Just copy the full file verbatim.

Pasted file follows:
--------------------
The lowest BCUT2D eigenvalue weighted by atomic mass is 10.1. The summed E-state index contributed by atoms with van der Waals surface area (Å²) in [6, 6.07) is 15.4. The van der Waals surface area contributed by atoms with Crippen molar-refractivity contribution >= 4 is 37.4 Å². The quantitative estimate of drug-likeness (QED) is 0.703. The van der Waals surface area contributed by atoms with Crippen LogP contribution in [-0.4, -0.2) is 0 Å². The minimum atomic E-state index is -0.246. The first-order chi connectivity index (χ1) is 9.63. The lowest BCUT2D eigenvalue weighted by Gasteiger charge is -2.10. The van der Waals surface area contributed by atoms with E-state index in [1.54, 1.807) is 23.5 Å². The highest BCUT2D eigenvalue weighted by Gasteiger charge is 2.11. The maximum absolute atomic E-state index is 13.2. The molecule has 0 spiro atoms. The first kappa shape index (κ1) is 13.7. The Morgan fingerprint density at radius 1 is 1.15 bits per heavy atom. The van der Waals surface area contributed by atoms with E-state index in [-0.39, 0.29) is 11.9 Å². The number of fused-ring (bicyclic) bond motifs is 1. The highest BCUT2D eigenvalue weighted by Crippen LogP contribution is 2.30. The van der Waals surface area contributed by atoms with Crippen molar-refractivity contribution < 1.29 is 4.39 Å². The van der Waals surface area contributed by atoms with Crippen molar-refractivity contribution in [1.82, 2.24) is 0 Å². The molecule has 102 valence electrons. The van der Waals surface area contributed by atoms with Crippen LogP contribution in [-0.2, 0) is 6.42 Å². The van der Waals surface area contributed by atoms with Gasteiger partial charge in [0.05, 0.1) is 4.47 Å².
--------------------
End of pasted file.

The lowest BCUT2D eigenvalue weighted by atomic mass is 10.1. The summed E-state index contributed by atoms with van der Waals surface area (Å²) in [6, 6.07) is 15.4. The van der Waals surface area contributed by atoms with Crippen molar-refractivity contribution >= 4 is 37.4 Å². The quantitative estimate of drug-likeness (QED) is 0.703. The van der Waals surface area contributed by atoms with Crippen LogP contribution in [-0.4, -0.2) is 0 Å². The minimum atomic E-state index is -0.246. The first-order chi connectivity index (χ1) is 9.63. The lowest BCUT2D eigenvalue weighted by Gasteiger charge is -2.10. The van der Waals surface area contributed by atoms with E-state index in [1.54, 1.807) is 23.5 Å². The highest BCUT2D eigenvalue weighted by Gasteiger charge is 2.11. The maximum absolute atomic E-state index is 13.2. The molecule has 0 spiro atoms. The first kappa shape index (κ1) is 13.7. The Morgan fingerprint density at radius 1 is 1.15 bits per heavy atom. The van der Waals surface area contributed by atoms with E-state index in [-0.39, 0.29) is 11.9 Å². The number of fused-ring (bicyclic) bond motifs is 1. The highest BCUT2D eigenvalue weighted by Crippen LogP contribution is 2.30. The van der Waals surface area contributed by atoms with Crippen molar-refractivity contribution < 1.29 is 4.39 Å². The van der Waals surface area contributed by atoms with Crippen molar-refractivity contribution in [1.82, 2.24) is 0 Å². The molecule has 102 valence electrons. The van der Waals surface area contributed by atoms with Crippen LogP contribution in [-0.2, 0) is 6.42 Å². The van der Waals surface area contributed by atoms with Gasteiger partial charge in [0.05, 0.1) is 4.47 Å².